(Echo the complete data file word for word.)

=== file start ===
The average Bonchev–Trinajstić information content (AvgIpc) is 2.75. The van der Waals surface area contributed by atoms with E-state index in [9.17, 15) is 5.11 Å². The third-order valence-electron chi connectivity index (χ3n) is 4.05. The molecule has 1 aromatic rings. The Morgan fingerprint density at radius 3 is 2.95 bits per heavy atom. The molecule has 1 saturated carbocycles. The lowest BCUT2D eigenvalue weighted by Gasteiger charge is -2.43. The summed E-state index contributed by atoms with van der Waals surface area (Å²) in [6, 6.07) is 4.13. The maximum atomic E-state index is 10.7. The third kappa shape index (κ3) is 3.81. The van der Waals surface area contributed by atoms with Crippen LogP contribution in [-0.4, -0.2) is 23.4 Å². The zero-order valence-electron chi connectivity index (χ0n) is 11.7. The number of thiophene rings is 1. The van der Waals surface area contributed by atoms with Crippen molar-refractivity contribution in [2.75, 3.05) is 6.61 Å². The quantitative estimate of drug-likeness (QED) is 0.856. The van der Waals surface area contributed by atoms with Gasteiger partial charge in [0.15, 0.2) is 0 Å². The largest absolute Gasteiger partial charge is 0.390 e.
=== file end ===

The average Bonchev–Trinajstić information content (AvgIpc) is 2.75. The van der Waals surface area contributed by atoms with E-state index in [9.17, 15) is 5.11 Å². The third-order valence-electron chi connectivity index (χ3n) is 4.05. The molecule has 1 aromatic rings. The Morgan fingerprint density at radius 3 is 2.95 bits per heavy atom. The molecule has 1 saturated carbocycles. The lowest BCUT2D eigenvalue weighted by Gasteiger charge is -2.43. The summed E-state index contributed by atoms with van der Waals surface area (Å²) in [6, 6.07) is 4.13. The maximum atomic E-state index is 10.7. The third kappa shape index (κ3) is 3.81. The van der Waals surface area contributed by atoms with Crippen LogP contribution in [-0.4, -0.2) is 23.4 Å². The zero-order valence-electron chi connectivity index (χ0n) is 11.7. The number of thiophene rings is 1. The van der Waals surface area contributed by atoms with Crippen molar-refractivity contribution in [2.75, 3.05) is 6.61 Å². The quantitative estimate of drug-likeness (QED) is 0.856. The van der Waals surface area contributed by atoms with Gasteiger partial charge in [0.15, 0.2) is 0 Å². The largest absolute Gasteiger partial charge is 0.390 e.